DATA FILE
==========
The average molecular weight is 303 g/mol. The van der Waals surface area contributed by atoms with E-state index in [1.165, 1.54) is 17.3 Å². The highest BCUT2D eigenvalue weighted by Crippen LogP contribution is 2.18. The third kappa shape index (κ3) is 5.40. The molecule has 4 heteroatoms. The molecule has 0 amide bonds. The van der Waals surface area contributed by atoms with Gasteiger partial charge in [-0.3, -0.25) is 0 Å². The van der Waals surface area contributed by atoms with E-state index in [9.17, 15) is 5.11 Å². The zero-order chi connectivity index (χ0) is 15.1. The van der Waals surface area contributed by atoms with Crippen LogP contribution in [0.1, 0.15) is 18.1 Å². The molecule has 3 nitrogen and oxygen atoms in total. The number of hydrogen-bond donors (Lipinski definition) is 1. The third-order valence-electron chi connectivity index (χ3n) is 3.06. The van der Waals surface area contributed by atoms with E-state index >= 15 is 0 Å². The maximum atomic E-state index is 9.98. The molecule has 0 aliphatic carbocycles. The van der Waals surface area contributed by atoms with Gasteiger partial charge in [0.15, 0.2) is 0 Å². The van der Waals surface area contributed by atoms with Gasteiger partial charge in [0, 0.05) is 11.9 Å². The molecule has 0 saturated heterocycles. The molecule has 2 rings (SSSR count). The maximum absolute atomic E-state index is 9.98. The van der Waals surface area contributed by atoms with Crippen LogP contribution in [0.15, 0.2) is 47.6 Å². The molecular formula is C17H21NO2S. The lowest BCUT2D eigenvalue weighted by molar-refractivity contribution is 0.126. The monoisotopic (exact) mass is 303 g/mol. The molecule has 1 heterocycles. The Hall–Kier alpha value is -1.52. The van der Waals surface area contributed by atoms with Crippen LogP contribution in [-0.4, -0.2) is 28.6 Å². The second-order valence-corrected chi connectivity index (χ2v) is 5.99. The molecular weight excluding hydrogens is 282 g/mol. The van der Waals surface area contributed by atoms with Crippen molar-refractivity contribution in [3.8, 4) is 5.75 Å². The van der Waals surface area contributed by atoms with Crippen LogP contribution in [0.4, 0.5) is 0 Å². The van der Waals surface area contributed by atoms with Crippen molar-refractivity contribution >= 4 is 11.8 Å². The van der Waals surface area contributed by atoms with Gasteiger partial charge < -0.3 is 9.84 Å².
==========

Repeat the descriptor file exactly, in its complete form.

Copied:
The average molecular weight is 303 g/mol. The van der Waals surface area contributed by atoms with E-state index in [1.165, 1.54) is 17.3 Å². The highest BCUT2D eigenvalue weighted by Crippen LogP contribution is 2.18. The third kappa shape index (κ3) is 5.40. The molecule has 4 heteroatoms. The molecule has 0 amide bonds. The van der Waals surface area contributed by atoms with Gasteiger partial charge in [-0.3, -0.25) is 0 Å². The van der Waals surface area contributed by atoms with E-state index in [9.17, 15) is 5.11 Å². The zero-order chi connectivity index (χ0) is 15.1. The van der Waals surface area contributed by atoms with Crippen LogP contribution in [0.1, 0.15) is 18.1 Å². The molecule has 3 nitrogen and oxygen atoms in total. The number of hydrogen-bond donors (Lipinski definition) is 1. The third-order valence-electron chi connectivity index (χ3n) is 3.06. The van der Waals surface area contributed by atoms with E-state index >= 15 is 0 Å². The maximum atomic E-state index is 9.98. The molecule has 0 aliphatic carbocycles. The van der Waals surface area contributed by atoms with Gasteiger partial charge in [0.15, 0.2) is 0 Å². The van der Waals surface area contributed by atoms with Gasteiger partial charge in [0, 0.05) is 11.9 Å². The molecule has 0 saturated heterocycles. The molecule has 2 rings (SSSR count). The maximum absolute atomic E-state index is 9.98. The van der Waals surface area contributed by atoms with Crippen LogP contribution in [0.15, 0.2) is 47.6 Å². The molecular formula is C17H21NO2S. The lowest BCUT2D eigenvalue weighted by molar-refractivity contribution is 0.126. The monoisotopic (exact) mass is 303 g/mol. The molecule has 1 heterocycles. The Hall–Kier alpha value is -1.52. The van der Waals surface area contributed by atoms with Crippen LogP contribution in [-0.4, -0.2) is 28.6 Å². The second-order valence-corrected chi connectivity index (χ2v) is 5.99. The molecular weight excluding hydrogens is 282 g/mol. The van der Waals surface area contributed by atoms with Crippen molar-refractivity contribution in [3.8, 4) is 5.75 Å². The van der Waals surface area contributed by atoms with Crippen LogP contribution in [0.4, 0.5) is 0 Å². The van der Waals surface area contributed by atoms with Crippen molar-refractivity contribution >= 4 is 11.8 Å². The van der Waals surface area contributed by atoms with Gasteiger partial charge < -0.3 is 9.84 Å².